Winds started out as a simple example app for Stream, but thanks to an outpouring of support from our awesome community we decided to focus more time and energy on the project. The initial response around Winds 2.0 has exceeded all of our expectations. Since launching in mid-May the application ranked #1 on Hacker News for over a day, has 5,500 stars (and counting) on Github and became a trending app on Product Hunt.
Going into it, there was no way to anticipate how popular Winds 2.0 would become — would it be an absolute hit or an epic failure and waste of time?? The team enjoys building example apps so I knew it wouldn’t be a total loss, and it’s been rewarding to see this new iteration being used so extensively in the first month after release.
The tech stack for Winds is completely different from that of Stream. You may have seen the blog post that StackShare wrote about how Stream powers the activity feeds for 300 million users using Go, RocksDB and Raft. Winds, however, is based on Node.js, MongoDB Atlas, Express, PM2, Bull, Babel and React.
To get started with Winds 2.0, you try the web version or download the application here, or if you feel more adventurous head over to GitHub and spin it up locally. Next up, let’s talk a little bit about the Winds 2.0 stack and why we chose to go with the technologies we did (and why we chose to build Winds in the first place!).
RSS is a Broken Experience 😭
We realize that many RSS power users are developers, designers, and journalists. One of our goals with Winds is to answer the questions we had been asking ourselves: What if a community of developers and designers could create an RSS experience that’s simplistic and polished? Could this reverse the downward spiral of fewer users taking advantage of the technology and more publications dropping support?
The future of RSS is uncertain at best. Our hope with this project is to make a contribution to #ReviveRSS.
Another core goal for Winds is to enable a wide range of developers to contribute. We want it to be easy for anyone to be able to notice something they don’t like about their RSS/Podcast experience and easily submit a pull request with a fix or addition.
- With ES6 and Node.js v10.x.x, it’s become a very capable language
- Async/Await is powerful and easy to use (Async/Await vs Promises)
Yarn allows us to consistently install packages quickly (and is filled with tons of new tricks)
It’s rare that you hear about how a company deploys and manages code. Being that Winds 2.0 is open-source, we wanted to share a few of the tools we use to get the job done when it comes to getting our code from our machines up to the server.
The web version of Winds is statically hosted on S3 with CloudFront. In all, it costs us a few dollars a month to host. Every desktop version of the application is deployed inside of Electron, allowing us to bridge the gap between web and desktop.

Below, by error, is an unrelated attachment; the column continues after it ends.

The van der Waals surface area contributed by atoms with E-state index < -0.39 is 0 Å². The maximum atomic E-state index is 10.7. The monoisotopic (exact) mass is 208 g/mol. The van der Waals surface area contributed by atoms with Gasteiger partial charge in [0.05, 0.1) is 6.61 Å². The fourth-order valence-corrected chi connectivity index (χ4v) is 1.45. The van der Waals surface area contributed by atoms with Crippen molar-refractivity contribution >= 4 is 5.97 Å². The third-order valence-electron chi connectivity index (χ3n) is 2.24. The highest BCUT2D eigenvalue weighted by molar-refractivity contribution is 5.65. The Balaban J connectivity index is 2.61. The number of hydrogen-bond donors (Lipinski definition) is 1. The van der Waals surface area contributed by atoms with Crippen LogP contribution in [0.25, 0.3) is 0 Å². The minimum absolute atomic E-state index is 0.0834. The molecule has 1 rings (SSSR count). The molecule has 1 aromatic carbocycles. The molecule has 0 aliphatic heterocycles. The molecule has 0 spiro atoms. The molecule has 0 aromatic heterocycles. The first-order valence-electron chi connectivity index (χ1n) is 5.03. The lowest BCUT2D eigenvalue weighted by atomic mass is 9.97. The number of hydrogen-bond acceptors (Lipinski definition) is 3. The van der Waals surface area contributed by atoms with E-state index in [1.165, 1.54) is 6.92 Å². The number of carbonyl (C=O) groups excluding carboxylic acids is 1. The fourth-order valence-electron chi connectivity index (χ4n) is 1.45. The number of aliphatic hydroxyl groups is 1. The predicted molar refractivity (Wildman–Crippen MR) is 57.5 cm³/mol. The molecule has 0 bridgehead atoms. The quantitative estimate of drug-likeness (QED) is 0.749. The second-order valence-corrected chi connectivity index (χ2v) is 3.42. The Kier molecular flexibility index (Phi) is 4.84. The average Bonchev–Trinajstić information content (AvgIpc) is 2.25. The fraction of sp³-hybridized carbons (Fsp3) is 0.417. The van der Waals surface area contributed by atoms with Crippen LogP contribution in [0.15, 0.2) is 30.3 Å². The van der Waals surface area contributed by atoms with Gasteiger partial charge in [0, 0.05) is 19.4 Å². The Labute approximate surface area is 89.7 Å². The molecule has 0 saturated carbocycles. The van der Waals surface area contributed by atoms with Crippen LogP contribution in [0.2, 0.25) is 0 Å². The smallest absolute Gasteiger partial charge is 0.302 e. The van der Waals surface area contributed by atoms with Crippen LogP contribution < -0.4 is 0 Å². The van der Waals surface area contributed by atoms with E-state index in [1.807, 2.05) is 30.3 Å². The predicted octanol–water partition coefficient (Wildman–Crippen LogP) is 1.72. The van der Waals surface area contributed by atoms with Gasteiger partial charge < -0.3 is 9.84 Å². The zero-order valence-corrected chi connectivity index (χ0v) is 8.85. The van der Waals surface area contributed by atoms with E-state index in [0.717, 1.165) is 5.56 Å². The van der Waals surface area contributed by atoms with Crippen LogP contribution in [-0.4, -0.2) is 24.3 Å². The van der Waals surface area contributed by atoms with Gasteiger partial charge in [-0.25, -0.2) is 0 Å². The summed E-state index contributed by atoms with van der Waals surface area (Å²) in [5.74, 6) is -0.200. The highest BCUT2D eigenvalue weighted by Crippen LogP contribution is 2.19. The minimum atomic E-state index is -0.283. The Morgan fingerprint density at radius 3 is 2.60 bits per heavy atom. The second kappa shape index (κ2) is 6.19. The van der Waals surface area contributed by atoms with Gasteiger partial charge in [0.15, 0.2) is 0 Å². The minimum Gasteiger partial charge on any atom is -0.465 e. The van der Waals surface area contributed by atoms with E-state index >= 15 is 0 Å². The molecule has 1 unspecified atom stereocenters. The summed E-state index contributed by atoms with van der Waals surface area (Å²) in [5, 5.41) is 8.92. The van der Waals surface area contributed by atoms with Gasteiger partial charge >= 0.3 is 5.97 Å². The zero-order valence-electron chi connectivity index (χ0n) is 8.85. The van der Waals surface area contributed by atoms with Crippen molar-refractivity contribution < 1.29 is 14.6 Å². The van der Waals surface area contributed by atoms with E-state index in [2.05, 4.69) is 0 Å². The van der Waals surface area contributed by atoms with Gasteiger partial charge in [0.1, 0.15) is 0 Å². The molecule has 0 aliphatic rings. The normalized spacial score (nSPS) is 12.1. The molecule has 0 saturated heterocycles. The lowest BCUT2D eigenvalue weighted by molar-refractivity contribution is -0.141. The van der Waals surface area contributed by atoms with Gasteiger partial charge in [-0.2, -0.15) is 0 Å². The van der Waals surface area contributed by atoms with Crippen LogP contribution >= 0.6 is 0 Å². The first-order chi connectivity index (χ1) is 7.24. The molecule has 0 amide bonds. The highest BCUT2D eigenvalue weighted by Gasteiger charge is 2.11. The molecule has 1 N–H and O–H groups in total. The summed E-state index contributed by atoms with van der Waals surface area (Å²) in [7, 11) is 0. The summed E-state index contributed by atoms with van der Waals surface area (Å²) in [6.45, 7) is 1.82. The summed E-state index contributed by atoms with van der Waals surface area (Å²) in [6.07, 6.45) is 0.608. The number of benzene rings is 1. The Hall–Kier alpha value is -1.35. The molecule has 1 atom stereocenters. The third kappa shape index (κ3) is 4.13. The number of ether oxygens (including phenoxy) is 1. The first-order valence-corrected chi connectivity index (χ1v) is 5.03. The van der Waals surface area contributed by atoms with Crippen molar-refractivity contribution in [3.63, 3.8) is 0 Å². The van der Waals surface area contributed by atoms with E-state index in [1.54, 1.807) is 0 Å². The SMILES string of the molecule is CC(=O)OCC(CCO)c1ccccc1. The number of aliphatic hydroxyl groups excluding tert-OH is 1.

As for the back-end API, that’s another story. We have a rather decent deploy flow going on to ensure stability and maintainability. Here’s the rundown:
- All code is stored on GitHub
- We manually kick off builds on AWS using a combination of Fabric and Boto
- CloudFormation create a fresh Winds environment consisting of EC2 instances, Auto * Scaling Groups (ASG), Application Load Balancer (ELB), and a Redis instance
- AWS CCM stores and retrieves the various configurations required at boot (e.g. current version, etc.)
- Dotenv & Environment variables are stored in Puppet and CCM
- Once all EC2 instances are available, a Puppet script runs and applies the configuration on all live instances (in apply mode)
- PM2 boots, automatically starting the various Node.js processes we need to keep our application alive (API and Workers)
For logging metrics, we use a combination of StatsD + Graphite + Grafana.
Understanding Electron ⚡
We wanted to experiment with building an Electron app with downloads for every Linux distro, macOS, and Windows, in addition to the web. Fundamentally, this seemed pretty easy: we write code, wrap it in an Electron shell, and release to our desired operating system… It turns out we were wrong.
Electron, though powerful, turned out to be a bigger beast than we had anticipated. Building to different distros was especially hard, even with electron-builder (granted, we had the bad luck of needing to patch electron-builder (and that bug has since been fixed), but that only accounted for some of the pain points we hit). The macOS menu bar had to be just right for the macOS store to accept our app, and performing small tasks with the Electron API, like opening a link in an external browser, turned out to be pretty difficult. Despite the difficulties, our team moved forward with some custom tooling (all visible and open-sourced on GitHub) and we released not only to all of our release targets but to the web, too.
- Mocha as a testing framework
- Chai as an assertion library
- Sinon as our mocking library
- Nock as the HTTP mocking library
- mock-require as a module mocking library